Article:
PictonLocation: South West - Wollondilly
Picton is a small town in the Macarthur Region of New South Wales, located 80 kilometres South-west of Sydney, close to Camden and Campbelltown. Picton is home to many historic buildings, including two types of bridges not found easily anymore elsewhere in the state Victoria Bridge a timber trestle bridge that crosses Stonequarry Creek, opened in 1897, and the Picton Railway Viaduct a stone viaduct opened in 1863 to also cross Stonequarry Creek. The viaduct is still in use by the railways.
The George IV Inn, reputedly constructed in 1839, is considered to be one of the oldest hotel buildings in Australia. The cellar contains remnants of convict shackles as prisoners being transported from Sydney to Berrima prison would often be held in Picton overnight. The barn behind the hotel may date back to 1810 and is possibly the oldest building in Picton it is used for functions such as birthday and engagement parties. The hotel is also the location of Scharer s Little Brewery, one of the first microbreweries in Australia and winner of numerous awards for its Burragorang Bock and Scharer s Lager beers.
Picton Creative Traders Markets
66 Menangle Street, Picton
Trading: 1st Sunday of the Month 9am 2pm
Type: Art and Craft, Artisans, Baby and Kids/Children, General, Variety, Farmers, Produce, Handmade, *Wheel Chair Friendly, Music
Phone: 0449 851 676
Redbank Range Tunnel
Picton Old Main Railway Tunnel: The disused 180 m long Old Main Railway Tunnel (Redbank Range Tunnel) between Picton Junction and Thirlmere was opened in February 1867 and was the first railway tunnel to be used by the NSW Railways. It was closed to rail traffic in 1919 when the new deviation line opened. During World War II it was one of a number of disused railway tunnels in the Sydney area in which ammunition, mustard gas spray tanks and other military supplies were stored. After the RAAF moved out in 1950, it was used for commercial mushroom growing.
The tunnel would have long been forgotten were it not for ongoing occurrences of paranormal activity which have made it quite well known. The tunnel has a history of suicides and at least one railway accident, that of a woman named Emily, who these days is looked upon as the tunnel s resident ghost. Local records show that Emily Bollard was struck and killed by a train in 1916. She died at the centre of the tunnel where the apparition of Emily is always seen. On occasions black shadows have been viewed moving rapidly along the entire length of the tunnel. People have reported seeing white lights hovering above them, figures appearing in front and behind in the blackness, ghostly children and strange electrical appearances travelling down the tunnel. Rapid drops in temperature and sudden breezes like those caused by an approaching train have also been felt.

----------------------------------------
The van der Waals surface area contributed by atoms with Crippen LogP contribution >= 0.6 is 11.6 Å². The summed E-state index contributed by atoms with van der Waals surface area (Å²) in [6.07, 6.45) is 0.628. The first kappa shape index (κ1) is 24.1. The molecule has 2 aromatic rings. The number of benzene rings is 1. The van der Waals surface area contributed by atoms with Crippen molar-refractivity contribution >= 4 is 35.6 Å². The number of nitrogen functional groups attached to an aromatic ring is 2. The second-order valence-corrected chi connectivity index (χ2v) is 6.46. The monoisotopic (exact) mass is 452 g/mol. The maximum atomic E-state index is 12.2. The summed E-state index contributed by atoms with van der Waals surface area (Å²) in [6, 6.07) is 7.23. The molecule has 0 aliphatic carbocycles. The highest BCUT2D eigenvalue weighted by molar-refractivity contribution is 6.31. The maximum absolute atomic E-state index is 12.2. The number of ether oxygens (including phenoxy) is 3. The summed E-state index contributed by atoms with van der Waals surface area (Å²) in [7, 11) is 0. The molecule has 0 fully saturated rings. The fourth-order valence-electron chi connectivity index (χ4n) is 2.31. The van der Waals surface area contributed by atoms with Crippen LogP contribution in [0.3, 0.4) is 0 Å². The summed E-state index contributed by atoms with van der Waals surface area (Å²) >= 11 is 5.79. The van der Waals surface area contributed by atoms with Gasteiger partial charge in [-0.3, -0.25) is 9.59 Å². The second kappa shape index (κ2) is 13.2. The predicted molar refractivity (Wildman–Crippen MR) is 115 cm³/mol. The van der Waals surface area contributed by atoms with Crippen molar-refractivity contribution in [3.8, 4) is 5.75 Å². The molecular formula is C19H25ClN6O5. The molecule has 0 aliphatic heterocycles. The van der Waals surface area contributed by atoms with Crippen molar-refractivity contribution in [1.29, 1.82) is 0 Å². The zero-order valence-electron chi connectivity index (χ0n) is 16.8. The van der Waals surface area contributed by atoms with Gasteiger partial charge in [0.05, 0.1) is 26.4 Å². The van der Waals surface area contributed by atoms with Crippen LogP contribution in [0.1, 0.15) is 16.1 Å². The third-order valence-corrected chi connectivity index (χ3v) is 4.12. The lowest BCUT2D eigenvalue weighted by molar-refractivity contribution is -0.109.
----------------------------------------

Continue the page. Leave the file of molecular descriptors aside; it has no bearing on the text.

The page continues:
The owner of the property on which the tunnel has been built, Liz Vincent, runs a variety of different ghost tours around the Picton area as well as the Tunnel. As the tunnel is on private property, entry to the property unless by prior authority or arrangement is prohibited.
Wollondilly Shire Hall: according to members of the local theatre group who themselves have many ghostly tales, there are supposedly three ghosts haunting the hall. The old part of the Hall where the school was has an unusual feel to it. A bearded man wearing a hat and suit, who stands a the back of the hall and often appears as a black silhouette, in the furthermost corner of the back of the stage is known as Ted. Another ghost inside the Shire Hall is said to be that of a young girl. On a number of occasions her crying has been heard coming from underneath the stage. A small boy is also reported to be haunting the Hall.
Wendover House: this beautiful Georgian mansion was built in 1880 by John Wright McQuiggin, the first mayor of Picton. Now a block of flats, the building has a history of strange phenomena. One former resident claims to have been visited several times by the ghost of McQuiggin, who he recognised from an old photograph.
Razorback Inn: now part of the The Woolaway Woolshed, the inn is the subject of many spooky stories and the home of a very noisy ghost. Ex-convict Oliver Whiting completed the construction of Razorback Inn in 1850. Originally established as a tannery and vineyard, it has also been used as a guesthouse, residence and restaurant over the years.